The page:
This study shows that the choice of AC significantly influences the results of the selected R. equi in vitro assays. Overall, exposure of R. equi to K2EDTA resulted in inhibition of CFU formation shortly after exposure; this was not observed when other AC were used. This is important as growth inhibition of R. equi is a desirable effect of HIP. Most of the published work evaluating in vitro R. equi growth does not report the type of AC used for plasma collection. Therefore, it is difficult to establish if the effect of the AC was taken into consideration at the time of results interpretation. Failure to do so has led to equivocal efficacy reports in humans . ACD and heparin did not have any significant impact on any of the assays evaluated.
As described for other Gram-negative and positive bacteria [14, 15, 20, 21], direct exposure to K2EDTA in broth resulted in complete inhibition of CFU by 18 h. This is likely the result of the strong Ca2+ and Mg2+ chelating capacity of K2EDTA increasing cell permeability and fragility which may lead to cell lysis . Interestingly, a similar effect was not observed when the other citrate-based AC (Na Citrate and ACD) were used. Citrate-based anticoagulants prevent coagulation by chelating ionized calcium present in the blood to form non-ionized calcium-citrate complexes; however, their chelating effect is weaker than that of K2EDTA, especially for Mg2+ [15, 22]. Heparin, an AC that inhibits coagulation mainly by enhancing the activity of antithrombin III, didn’t show a direct effect on R. equi growth. This was expected as the authors could find no evidence that antithrombin is relevant to bacterial survival.
In addition to the effects seen with K2EDTA, there was a bacteriostatic effect observed the first 12 h post-inoculation with the other plasmas and serum. This is likely the effect of the antimicrobial proteins normally present in these bodily fluids as serum was collected without AC .
Intracellular infections were performed using murine macrophages which have been used to study R. equi infection [10, 13, 24]. Opsonization of R. equi with R. equi-specific antibodies increases microorganism uptake by Fcγ receptors of macrophages and enhances their oxidative burst [19, 25, 26]. Moreover, plasma and serum boost R. equi killing by enhancing phagosome-lysosome fusion . Na Citrate significantly decreased intracellular R. equi growth overtime suggesting that sufficient chelation of calcium to weaken cell wall occurs , although other mechanism of growth inhibition such as hyperosmolarity of the solution [28, 29] and partial complement inhibition  can’t be ruled out. Interestingly, opsonization with plasma collected with K2EDTA resulted in intracellular R. equi growth inhibition but not death in the 72h period studied. EDTA partially decreased bacterial deposition of C5b9, a multimer that mediates bacterial killing on Neisseria meningitidis . Others have shown that EDTA inhibited CR3-mediated binding on RAW264.7 cells, decreasing phagocytosis of the Gram-negative bacterium Borrelia burgdorferi . The exact mechanism for the lack of R. equi death inside macrophages in our study remains to be determined.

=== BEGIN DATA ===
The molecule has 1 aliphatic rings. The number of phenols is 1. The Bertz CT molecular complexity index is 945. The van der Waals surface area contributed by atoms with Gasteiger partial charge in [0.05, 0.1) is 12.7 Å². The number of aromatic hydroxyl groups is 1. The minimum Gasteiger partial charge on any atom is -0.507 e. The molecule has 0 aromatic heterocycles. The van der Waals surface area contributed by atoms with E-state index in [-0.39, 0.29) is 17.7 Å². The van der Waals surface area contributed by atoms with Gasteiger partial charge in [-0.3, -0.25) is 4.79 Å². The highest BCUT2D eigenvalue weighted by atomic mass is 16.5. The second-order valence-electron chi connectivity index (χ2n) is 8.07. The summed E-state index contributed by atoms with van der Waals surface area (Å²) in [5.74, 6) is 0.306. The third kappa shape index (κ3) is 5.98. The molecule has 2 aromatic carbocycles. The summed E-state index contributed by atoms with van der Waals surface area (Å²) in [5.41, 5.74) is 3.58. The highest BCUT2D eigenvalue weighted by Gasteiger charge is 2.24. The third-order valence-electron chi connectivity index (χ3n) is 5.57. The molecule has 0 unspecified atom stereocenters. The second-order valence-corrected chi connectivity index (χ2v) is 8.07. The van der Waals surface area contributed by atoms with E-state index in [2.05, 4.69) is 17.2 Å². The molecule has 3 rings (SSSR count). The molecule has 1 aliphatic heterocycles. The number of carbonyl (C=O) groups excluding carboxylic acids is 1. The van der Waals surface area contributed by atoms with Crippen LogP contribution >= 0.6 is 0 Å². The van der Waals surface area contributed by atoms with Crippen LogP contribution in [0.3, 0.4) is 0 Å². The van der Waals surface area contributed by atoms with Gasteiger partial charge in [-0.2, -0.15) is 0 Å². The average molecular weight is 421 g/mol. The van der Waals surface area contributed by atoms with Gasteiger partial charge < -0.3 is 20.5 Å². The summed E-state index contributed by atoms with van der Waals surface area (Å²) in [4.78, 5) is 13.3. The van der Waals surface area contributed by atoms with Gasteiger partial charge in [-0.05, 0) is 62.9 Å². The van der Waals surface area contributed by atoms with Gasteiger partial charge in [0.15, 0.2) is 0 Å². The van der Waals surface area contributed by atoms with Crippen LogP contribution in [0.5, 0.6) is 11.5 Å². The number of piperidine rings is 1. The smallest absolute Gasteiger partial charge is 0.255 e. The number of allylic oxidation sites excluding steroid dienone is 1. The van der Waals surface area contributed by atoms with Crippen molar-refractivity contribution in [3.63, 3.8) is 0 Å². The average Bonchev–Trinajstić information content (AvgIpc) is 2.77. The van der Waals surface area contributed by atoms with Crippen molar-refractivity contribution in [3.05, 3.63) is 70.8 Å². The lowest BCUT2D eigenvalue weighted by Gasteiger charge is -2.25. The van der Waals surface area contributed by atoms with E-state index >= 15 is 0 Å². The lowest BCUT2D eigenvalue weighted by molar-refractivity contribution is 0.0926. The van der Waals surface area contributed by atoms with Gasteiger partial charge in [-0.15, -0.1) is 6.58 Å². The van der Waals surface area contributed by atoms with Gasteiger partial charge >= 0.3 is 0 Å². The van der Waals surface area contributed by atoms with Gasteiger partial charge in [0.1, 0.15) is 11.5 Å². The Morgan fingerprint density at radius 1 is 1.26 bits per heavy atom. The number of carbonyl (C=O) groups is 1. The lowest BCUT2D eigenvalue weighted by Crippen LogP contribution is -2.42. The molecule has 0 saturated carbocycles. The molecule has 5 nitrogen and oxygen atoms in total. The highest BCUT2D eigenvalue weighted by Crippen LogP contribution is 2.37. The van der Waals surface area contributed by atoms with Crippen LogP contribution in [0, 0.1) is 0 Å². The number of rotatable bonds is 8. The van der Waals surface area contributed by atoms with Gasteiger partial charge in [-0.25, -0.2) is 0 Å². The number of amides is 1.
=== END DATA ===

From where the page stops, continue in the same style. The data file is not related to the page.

There were no significant differences in the number of infected cells per 300 macrophages or number of macrophages with 10 or more R. equi immediately post-infection suggesting that AC do not affect the initial R. equi uptake by macrophages. The number of macrophages containing 10 or more bacteria after 24 h was significantly lower when EDTA was used. This likely reflects the direct effect of K2EDTA on R. equi growth. Unfortunately, bacterial fluorescence was not reliable past 24 h (data not shown) which limited our ability to evaluate cell replication past this point . Thus, only CFU data are reported for subsequent timepoints.